Why is No One Talking About Yemen?


Mohammed Huwais

People examining damage done by an airstrike in the Yemeni capital.

Mackenzie Riley, Editor

After years of turmoil and blatant war crimes, the United Nations has finally taken some action against the Yemeni government, the Saudi-led coalition backing them, and the rebel Houthi movement. The U.N. has written a report that alleges these parties have made little effort to minimize civilian causalities in the ongoing Yemeni Civil War and have used arbitrary detentions, torture, enforced disappearances and recruiting of children in their war-efforts. The group plans to share their findings with the United Nations Human Rights Council next month, but many are questioning why this report has taken so long when many were aware human rights violations occurring in the war-torn state.

The conflict in Yemen began in 2015, shortly after the end of the Arab-Spring uprisings. The initial spur of violence began when the Houthis seized control of the western part of the country, forcing¬†President Abdrabbuh Mansour Hadi to flee. In result of what they perceived as an Iranian proxy takeover, the United Arab Emits, Saudi Arabia, and several other states intervened in an attempt to restore the Yemeni government; this group has been backed by the United States and French intelligence. Many questions the United States’ involvement and partnership with Saudi Arabia, as the United States has historically been the global policeman for humanitarian crises.

Yemen has been dubbed as the world’s worst current humanitarian crisis, yet it is rarely mentioned in the mainstream news. Over 20 million people have been deprived of food and water and around 5 million have lost access to safe shelter. Even though the Yemeni people are facing serious crimes against humanity, their situation has been neglected by global powers and Western media. One of the key factors for this neglect may be the United States’ role in the conflict and their fear of appearing as an aggressor, another reason for this may be the conflict in Syria.

The Syrian civil war has been at the forefront of Ameican media, painting the Syrian government as the villain. One of the main reasons for this emphasis on Syria may be the post-Cold War powers interfering in the conflict: the United States, and Russia. The media attention on Syria has allowed the Trump presidency to increase America’s participation in Yemen. This has lead many to believe that the exclusion of the Yemeni crisis has been purposeful by the Trump administration, to ensure the American public will not challenge U.S. involvement.¬† The increase in American support for Saudi Arabia has come with an increase in weapon sales to the Saudi government. Some argue that this puts the United States at fault for some of the human rights violations in Yemen.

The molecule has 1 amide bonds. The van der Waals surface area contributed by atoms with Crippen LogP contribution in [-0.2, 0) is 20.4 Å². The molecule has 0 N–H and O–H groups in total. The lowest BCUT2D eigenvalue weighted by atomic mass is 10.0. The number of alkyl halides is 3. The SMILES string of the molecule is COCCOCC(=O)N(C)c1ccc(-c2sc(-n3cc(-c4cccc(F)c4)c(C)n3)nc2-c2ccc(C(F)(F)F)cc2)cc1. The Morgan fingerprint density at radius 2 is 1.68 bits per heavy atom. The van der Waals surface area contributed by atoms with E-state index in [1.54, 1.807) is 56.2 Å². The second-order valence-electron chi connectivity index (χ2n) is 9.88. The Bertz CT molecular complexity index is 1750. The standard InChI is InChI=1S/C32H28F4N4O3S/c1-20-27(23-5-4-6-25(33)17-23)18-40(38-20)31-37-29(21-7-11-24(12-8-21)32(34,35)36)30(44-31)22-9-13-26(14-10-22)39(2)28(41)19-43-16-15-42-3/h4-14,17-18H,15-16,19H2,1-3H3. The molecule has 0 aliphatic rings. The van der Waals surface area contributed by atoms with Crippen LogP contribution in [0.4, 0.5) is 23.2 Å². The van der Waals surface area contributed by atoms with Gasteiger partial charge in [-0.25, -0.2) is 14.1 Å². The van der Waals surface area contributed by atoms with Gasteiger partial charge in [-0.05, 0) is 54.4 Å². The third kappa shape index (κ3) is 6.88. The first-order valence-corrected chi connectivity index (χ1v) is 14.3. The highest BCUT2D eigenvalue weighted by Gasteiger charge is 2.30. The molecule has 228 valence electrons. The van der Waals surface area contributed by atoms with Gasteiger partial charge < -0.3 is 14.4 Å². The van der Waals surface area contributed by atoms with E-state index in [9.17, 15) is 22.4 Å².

For many, the conflict in Yemen is frustrating due to the lack of media coverage and seemingly inability to help the Yemeni people. This frustration is a by-product of the lack of news coverage. There is no solution to the conflict in Yemen, but as global citizens, we must raise awareness of the conflict. All parties must be held accountable for the proven injustices they have committed, even parties indirectly involved in the conflict. One of the most effective ways for this accountability to be given is through news coverage of the Syrian conflict, Western media outlets are neglecting their journalistic duties by ignoring such conflict. Some effective ways to provide assistance to Yemen are by joining a local UNICEF chapter, donating to non-profits providing relief, and by raising awareness.